WE’VE BEEN waterfowl hunting since we were too young to carry a gun. Since those days, we’ve seen hundreds of geese and ducks descend on Great Bay each fall.
The amount of thunderous gunfire we heard, especially on weekends, caused us to become more and more fascinated with duck hunting. The gunfire was so loud that it could be heard for miles around! We’ve heard it ourselves from distances that had to be in the 20- or 30-mile range!
Since finally being old enough to get out there for a few hunts with some very gracious adult mentors, the love of this pastime helped us take much more pleasure in the other aspects of the hunt.
In my case, training and living with a great Labrador retriever and watching his work, scouting for good hunting areas, the setting of waterfowl decoys and calling ducks and geese into the decoy spread are the things that really are rewarding for me. Also, teaching new or young hunters the skills and the obligations of the hunt still is most important to me. And, of course, there’s the camaraderie of being in the presence of people who share your passion.
Let’s start a discussion about New Hampshire’s steadily increasing populations of non-migratory Canada geese. You know, the kind that are always foraging and pooping on big, green fields such as corporate office lawns, golf courses and athletic fields.
There’s been a special early season for these geese for well over a decade but the populations continue to build in spite of this hunt. Many of our neighboring states to the south have instituted special late-season hunts. We’ve hunted those late seasons in Massachusetts and Rhode Island as well as New Jersey.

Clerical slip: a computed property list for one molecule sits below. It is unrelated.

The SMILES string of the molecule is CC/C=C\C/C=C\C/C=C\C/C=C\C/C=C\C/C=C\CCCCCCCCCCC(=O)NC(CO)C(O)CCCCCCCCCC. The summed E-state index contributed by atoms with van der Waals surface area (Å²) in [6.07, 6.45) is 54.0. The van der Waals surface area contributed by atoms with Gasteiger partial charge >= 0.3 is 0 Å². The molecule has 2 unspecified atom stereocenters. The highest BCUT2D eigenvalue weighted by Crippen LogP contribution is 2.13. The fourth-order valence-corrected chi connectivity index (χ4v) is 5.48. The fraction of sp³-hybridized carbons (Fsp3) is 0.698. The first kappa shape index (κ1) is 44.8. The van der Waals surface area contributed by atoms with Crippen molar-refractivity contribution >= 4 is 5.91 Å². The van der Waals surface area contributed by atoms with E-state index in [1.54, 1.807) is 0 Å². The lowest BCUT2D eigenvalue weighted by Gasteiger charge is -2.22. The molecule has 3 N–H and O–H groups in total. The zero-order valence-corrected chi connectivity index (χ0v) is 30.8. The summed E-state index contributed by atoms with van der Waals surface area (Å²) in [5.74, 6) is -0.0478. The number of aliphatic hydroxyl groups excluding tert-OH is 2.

What the rationale is that keeps the Granite State from being able to harvest some of those nuisance birds during a late season escapes me. If it’s the fear of killing some of the precious migratory geese that usually winter along our coastline, then that argument can easily be quelled by establishing boundaries for a special hunt that doesn’t include the coastal areas.
But that doesn’t seem logical to me. Massachusetts’ late hunt includes areas in the vicinity of the Parker River Refuge that is right on the coast.
Our Fish and Game Department is clamoring for more income. I don’t think that this would be a huge income producer but a special fee for hunting both the early- and late-season Canada geese wouldn’t find much opposition in the group of hunters with whom I’m acquainted.
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